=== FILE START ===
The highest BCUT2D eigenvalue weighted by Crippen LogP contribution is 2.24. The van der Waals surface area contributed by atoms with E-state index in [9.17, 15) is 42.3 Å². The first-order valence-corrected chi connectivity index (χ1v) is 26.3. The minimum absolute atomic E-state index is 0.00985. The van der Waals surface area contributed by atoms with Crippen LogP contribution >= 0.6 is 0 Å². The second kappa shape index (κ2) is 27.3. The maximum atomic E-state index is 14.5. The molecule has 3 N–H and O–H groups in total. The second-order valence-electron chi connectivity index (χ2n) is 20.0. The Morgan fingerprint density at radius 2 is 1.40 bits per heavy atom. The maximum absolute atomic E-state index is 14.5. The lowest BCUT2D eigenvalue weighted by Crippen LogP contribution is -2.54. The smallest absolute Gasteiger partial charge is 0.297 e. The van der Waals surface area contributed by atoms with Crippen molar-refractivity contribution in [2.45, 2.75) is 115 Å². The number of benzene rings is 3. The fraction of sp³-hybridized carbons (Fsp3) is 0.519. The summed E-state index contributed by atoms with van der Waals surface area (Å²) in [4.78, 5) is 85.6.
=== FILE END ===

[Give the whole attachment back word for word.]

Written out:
The highest BCUT2D eigenvalue weighted by Crippen LogP contribution is 2.24. The van der Waals surface area contributed by atoms with E-state index in [9.17, 15) is 42.3 Å². The first-order valence-corrected chi connectivity index (χ1v) is 26.3. The minimum absolute atomic E-state index is 0.00985. The van der Waals surface area contributed by atoms with Crippen LogP contribution >= 0.6 is 0 Å². The second kappa shape index (κ2) is 27.3. The maximum atomic E-state index is 14.5. The molecule has 3 N–H and O–H groups in total. The second-order valence-electron chi connectivity index (χ2n) is 20.0. The Morgan fingerprint density at radius 2 is 1.40 bits per heavy atom. The maximum absolute atomic E-state index is 14.5. The lowest BCUT2D eigenvalue weighted by Crippen LogP contribution is -2.54. The smallest absolute Gasteiger partial charge is 0.297 e. The van der Waals surface area contributed by atoms with Crippen molar-refractivity contribution in [2.45, 2.75) is 115 Å². The number of benzene rings is 3. The fraction of sp³-hybridized carbons (Fsp3) is 0.519. The summed E-state index contributed by atoms with van der Waals surface area (Å²) in [4.78, 5) is 85.6.